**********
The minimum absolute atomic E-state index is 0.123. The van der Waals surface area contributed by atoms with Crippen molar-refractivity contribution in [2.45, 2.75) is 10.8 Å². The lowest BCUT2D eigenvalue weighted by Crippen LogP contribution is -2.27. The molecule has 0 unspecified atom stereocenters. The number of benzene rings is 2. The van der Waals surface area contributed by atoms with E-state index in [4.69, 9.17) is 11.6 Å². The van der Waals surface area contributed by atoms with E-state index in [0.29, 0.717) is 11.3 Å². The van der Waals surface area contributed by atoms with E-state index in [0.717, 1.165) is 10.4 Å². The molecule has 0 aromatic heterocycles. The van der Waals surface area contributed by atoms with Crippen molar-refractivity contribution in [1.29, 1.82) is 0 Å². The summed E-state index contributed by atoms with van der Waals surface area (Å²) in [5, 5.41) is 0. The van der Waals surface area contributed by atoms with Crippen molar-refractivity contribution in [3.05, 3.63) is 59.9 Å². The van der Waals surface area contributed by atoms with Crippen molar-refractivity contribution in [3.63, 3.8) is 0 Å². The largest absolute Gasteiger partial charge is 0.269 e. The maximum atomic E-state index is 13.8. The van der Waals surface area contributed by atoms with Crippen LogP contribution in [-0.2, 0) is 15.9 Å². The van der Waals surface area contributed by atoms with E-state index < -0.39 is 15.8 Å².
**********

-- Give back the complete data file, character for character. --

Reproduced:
The minimum absolute atomic E-state index is 0.123. The van der Waals surface area contributed by atoms with Crippen molar-refractivity contribution in [2.45, 2.75) is 10.8 Å². The lowest BCUT2D eigenvalue weighted by Crippen LogP contribution is -2.27. The molecule has 0 unspecified atom stereocenters. The number of benzene rings is 2. The van der Waals surface area contributed by atoms with E-state index in [4.69, 9.17) is 11.6 Å². The van der Waals surface area contributed by atoms with E-state index in [0.29, 0.717) is 11.3 Å². The van der Waals surface area contributed by atoms with E-state index in [0.717, 1.165) is 10.4 Å². The molecule has 0 aromatic heterocycles. The van der Waals surface area contributed by atoms with Crippen molar-refractivity contribution in [1.29, 1.82) is 0 Å². The summed E-state index contributed by atoms with van der Waals surface area (Å²) in [5, 5.41) is 0. The van der Waals surface area contributed by atoms with Crippen molar-refractivity contribution in [3.05, 3.63) is 59.9 Å². The van der Waals surface area contributed by atoms with Crippen molar-refractivity contribution in [3.63, 3.8) is 0 Å². The largest absolute Gasteiger partial charge is 0.269 e. The maximum atomic E-state index is 13.8. The van der Waals surface area contributed by atoms with Crippen LogP contribution in [-0.2, 0) is 15.9 Å². The van der Waals surface area contributed by atoms with E-state index < -0.39 is 15.8 Å².